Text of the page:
Bosnia's Muslims have long argued that, if Nato is not willing to take direct military action against the Serbs, then Western countries should allow them the means to recover territories lost since the war broke out in April 1992. The Clinton administration is sympathetic to this view, and pressure has been steadily mounting in the Senate and House of Representatives to lift the arms embargo.
The British officials said that, if it came to a vote in the UN Security Council, Britain, France and Russia would abstain, thereby allowing a majority composed of the US and other countries to secure an end to the arms ban. Britain, France and other Western states with UN peace-keeping forces in Bosnia accepted that this would mean withdrawing their soldiers.
Although the arms embargo is not expected to be lifted instantly, the Bosnian Serb assembly brought the step much closer yesterday by suggesting that the international peace plan was all but unacceptable. Deputies insisted that the self-styled Bosnian Serb state should have the right to unite with Serbia and Serb-controlled parts of Croatia.
The peace plan, while allocating 49 per cent of Bosnia to the Serbs and 51 per cent to a Muslim-Croat federation, does not envisage allowing the Serbian area to merge with Serbia proper. But ever since the Serb-Croat war erupted in June 1991, it has been a Serbian goal to create a state comprising Serbia, Montenegro and Serb-occupied parts of Croatia and Bosnia.
Some Western politicians have expressed grave doubts about lifting the arms embargo, predicting it will intensify the Bosnian war, provoke fresh fighting in Croatia and destabilise the Serbian province of Kosovo and the former Yugoslav republic of Macedonia.
Douglas Hurd, the Foreign Secretary, has said ending the arms embargo would merely create 'a level killing field'.
The defiant Bosnian Serb stance amounted to a rejection of Russian mediating efforts and called the West's bluff over whether it will take military action against the Serbs. Bosnian Serb deputies said they were ready to negotiate on the international plan for Bosnia, but added that they wanted adjustments to the map, including access to the Adriatic Sea, and clarification of the status of Sarajevo.
The Bosnian Serb tactics set the stage for a tense meeting tomorrow in Geneva, where foreign ministers of the contact group will plot their next move on Bosnia. The five countries hope to end the war by preserving a common position, but their unity has been subjected to severe strains in the past.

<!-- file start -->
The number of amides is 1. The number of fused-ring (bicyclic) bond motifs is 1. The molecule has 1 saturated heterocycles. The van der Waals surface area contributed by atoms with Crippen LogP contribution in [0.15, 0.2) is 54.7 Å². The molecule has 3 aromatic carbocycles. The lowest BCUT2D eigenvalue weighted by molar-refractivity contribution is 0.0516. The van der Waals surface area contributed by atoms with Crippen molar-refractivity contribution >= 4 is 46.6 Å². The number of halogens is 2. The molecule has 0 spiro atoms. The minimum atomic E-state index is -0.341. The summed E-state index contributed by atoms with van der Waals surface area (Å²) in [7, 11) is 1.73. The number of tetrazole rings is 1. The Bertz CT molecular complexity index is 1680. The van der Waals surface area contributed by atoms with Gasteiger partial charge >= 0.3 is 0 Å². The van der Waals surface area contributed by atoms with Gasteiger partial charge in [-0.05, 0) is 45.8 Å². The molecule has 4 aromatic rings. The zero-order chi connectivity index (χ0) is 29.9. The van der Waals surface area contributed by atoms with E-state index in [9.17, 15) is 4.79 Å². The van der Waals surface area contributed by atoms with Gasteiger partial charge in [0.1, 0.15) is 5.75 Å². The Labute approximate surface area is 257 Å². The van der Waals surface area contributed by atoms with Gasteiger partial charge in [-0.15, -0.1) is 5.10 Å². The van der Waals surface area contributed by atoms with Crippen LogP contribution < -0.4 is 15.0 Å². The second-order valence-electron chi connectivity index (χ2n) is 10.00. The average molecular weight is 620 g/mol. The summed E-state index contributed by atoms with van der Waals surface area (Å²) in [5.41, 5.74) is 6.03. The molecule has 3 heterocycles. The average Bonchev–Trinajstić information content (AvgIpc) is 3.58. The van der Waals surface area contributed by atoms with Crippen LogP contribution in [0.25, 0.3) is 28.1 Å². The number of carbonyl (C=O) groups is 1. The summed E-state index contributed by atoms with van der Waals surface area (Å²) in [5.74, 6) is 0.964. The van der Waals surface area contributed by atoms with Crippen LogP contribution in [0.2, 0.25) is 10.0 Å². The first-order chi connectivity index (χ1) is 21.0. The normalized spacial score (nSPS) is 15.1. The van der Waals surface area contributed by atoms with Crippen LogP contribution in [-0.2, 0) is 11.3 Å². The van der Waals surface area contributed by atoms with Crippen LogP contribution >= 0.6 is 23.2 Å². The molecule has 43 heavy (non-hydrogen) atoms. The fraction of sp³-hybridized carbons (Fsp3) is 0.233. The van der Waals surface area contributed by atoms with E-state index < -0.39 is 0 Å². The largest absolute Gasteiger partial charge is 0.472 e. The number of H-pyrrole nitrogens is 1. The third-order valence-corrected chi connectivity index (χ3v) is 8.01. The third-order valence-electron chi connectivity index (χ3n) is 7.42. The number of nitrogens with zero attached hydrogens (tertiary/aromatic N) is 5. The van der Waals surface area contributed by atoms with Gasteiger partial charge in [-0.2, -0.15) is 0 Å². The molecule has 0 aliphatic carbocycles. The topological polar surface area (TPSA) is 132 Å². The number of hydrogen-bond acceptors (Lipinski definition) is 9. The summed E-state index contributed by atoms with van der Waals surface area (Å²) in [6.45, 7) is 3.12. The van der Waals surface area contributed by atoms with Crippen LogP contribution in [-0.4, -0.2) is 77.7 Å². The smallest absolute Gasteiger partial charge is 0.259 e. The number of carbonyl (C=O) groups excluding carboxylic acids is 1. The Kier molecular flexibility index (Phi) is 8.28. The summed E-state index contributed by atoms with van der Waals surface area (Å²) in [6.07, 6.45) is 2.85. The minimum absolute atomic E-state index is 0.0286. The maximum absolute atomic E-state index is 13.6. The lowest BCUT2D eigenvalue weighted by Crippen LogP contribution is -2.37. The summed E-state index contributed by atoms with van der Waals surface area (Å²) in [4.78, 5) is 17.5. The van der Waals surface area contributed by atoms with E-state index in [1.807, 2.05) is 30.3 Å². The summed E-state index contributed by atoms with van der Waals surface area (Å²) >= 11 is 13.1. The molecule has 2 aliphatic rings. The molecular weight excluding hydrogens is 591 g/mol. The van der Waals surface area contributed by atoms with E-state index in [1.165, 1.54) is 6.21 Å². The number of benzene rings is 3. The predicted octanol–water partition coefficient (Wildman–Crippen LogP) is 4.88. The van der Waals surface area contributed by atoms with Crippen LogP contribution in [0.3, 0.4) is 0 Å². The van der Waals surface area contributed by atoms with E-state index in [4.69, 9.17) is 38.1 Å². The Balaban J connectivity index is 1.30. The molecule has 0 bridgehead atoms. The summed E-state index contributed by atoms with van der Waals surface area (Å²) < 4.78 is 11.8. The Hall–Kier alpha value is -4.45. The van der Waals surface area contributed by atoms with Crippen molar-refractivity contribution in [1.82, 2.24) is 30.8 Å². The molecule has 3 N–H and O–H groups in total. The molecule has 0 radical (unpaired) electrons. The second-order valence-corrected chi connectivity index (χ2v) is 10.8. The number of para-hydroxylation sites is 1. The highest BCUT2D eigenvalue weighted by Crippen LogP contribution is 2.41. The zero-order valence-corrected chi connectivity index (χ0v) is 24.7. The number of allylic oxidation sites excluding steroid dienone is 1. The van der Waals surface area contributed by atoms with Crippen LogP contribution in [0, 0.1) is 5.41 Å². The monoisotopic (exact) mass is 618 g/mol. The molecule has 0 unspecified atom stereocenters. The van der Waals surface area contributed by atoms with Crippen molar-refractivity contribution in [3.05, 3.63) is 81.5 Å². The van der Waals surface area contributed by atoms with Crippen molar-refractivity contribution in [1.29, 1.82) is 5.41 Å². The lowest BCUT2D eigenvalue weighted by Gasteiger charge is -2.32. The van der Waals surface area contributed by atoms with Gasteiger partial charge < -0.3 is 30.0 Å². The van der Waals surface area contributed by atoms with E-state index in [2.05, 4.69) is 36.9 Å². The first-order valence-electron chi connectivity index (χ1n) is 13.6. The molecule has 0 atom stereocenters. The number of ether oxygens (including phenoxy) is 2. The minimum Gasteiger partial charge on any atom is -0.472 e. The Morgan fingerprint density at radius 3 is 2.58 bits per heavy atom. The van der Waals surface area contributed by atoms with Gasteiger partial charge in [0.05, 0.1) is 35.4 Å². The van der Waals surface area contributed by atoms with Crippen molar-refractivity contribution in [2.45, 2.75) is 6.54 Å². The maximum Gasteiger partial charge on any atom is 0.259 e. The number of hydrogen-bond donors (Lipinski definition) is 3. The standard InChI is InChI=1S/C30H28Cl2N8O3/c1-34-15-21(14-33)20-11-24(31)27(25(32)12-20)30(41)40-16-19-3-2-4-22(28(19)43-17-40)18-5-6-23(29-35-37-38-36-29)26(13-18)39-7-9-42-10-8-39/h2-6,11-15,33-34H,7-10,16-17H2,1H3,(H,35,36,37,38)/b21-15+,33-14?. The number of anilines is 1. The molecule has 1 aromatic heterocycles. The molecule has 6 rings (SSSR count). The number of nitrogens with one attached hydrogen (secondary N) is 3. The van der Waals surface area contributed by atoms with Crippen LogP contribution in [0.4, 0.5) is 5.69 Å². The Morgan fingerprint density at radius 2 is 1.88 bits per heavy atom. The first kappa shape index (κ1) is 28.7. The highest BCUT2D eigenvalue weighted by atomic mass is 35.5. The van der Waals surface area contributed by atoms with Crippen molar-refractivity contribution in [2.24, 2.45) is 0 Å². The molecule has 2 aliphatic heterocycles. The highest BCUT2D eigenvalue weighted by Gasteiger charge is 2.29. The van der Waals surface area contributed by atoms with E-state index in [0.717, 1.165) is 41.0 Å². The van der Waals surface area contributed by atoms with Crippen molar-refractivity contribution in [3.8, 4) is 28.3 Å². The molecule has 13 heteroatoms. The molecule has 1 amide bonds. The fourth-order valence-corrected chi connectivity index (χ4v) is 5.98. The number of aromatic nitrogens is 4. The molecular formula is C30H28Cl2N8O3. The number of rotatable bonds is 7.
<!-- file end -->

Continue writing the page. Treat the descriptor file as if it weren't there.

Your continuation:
The group has warned that rejection of the peace proposal would trigger increased economic and military pressure. However, now the Muslims and Croats have accepted the plan and the Serbs have demanded changes, the Western powers and Russia face the unpleasant fact that their hand is being called. British officials yesterday said the foreign ministers might call in Geneva for an extension of military 'exclusion zones' in Bosnia.
The West and Russia face mounting difficulties over UN peace-keeping operations in Bosnia and Croatia. UN officials said that ceasefire violations in Sarajevo and shelling across the rest of Bosnia reached their worst levels in weeks on Wednesday, the day that Serbian forces killed a British UN soldier outside the capital.
The Bosnian Serbs opened fire on a British resupply convoy, igniting a fuel tanker, wounding two soldiers and a civilian. Corporal Phillip Bottomley, 26, from Cleveland, who was shot in the chest, later died of his wounds. He was part of a 200-strong Royal Logistics Corps unit, and he had a five- year-old daughter.
Bosnian Serbs have introduced an effective blockade of the only commercial road into Sarajevo, and the city's airport remained closed because of an attack on an aircraft as it took off last week.
Meanwhile, the UN Secretary- General, Boutros Boutros-Ghali, said it was time the Security Council took action against Croatia for helping Croatian refugees paralyse UN peace-keeping operations in Serb-held Krajina.Reuse content